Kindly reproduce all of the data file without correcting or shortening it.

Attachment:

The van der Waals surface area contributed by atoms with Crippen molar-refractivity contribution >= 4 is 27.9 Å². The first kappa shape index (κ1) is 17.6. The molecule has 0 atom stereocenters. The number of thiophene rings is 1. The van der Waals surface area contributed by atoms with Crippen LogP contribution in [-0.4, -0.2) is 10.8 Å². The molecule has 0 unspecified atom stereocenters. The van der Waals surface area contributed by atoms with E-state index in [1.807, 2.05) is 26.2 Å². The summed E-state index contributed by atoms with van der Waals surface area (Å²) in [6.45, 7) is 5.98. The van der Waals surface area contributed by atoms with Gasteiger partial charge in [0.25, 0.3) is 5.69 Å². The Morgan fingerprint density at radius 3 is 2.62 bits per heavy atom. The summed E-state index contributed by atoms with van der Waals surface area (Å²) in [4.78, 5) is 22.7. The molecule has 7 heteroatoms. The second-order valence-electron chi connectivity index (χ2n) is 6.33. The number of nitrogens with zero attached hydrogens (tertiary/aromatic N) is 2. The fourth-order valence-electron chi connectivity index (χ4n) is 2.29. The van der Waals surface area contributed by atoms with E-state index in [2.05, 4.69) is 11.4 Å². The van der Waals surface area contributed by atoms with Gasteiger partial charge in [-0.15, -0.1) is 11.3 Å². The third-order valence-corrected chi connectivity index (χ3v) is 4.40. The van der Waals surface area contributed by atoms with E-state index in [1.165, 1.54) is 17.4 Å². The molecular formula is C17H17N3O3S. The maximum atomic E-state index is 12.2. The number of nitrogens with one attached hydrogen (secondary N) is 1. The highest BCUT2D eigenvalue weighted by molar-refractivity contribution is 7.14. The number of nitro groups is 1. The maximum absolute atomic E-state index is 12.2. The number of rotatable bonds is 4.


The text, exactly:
The van der Waals surface area contributed by atoms with Crippen molar-refractivity contribution >= 4 is 27.9 Å². The first kappa shape index (κ1) is 17.6. The molecule has 0 atom stereocenters. The number of thiophene rings is 1. The van der Waals surface area contributed by atoms with Crippen LogP contribution in [-0.4, -0.2) is 10.8 Å². The molecule has 0 unspecified atom stereocenters. The van der Waals surface area contributed by atoms with E-state index in [1.807, 2.05) is 26.2 Å². The summed E-state index contributed by atoms with van der Waals surface area (Å²) in [6.45, 7) is 5.98. The van der Waals surface area contributed by atoms with Gasteiger partial charge in [0.25, 0.3) is 5.69 Å². The Morgan fingerprint density at radius 3 is 2.62 bits per heavy atom. The summed E-state index contributed by atoms with van der Waals surface area (Å²) in [4.78, 5) is 22.7. The molecule has 7 heteroatoms. The second-order valence-electron chi connectivity index (χ2n) is 6.33. The number of nitrogens with zero attached hydrogens (tertiary/aromatic N) is 2. The fourth-order valence-electron chi connectivity index (χ4n) is 2.29. The van der Waals surface area contributed by atoms with E-state index in [2.05, 4.69) is 11.4 Å². The van der Waals surface area contributed by atoms with Gasteiger partial charge in [-0.15, -0.1) is 11.3 Å². The third-order valence-corrected chi connectivity index (χ3v) is 4.40. The van der Waals surface area contributed by atoms with E-state index in [1.165, 1.54) is 17.4 Å². The molecular formula is C17H17N3O3S. The maximum atomic E-state index is 12.2. The number of nitrogens with one attached hydrogen (secondary N) is 1. The highest BCUT2D eigenvalue weighted by molar-refractivity contribution is 7.14. The number of nitro groups is 1. The maximum absolute atomic E-state index is 12.2. The number of rotatable bonds is 4.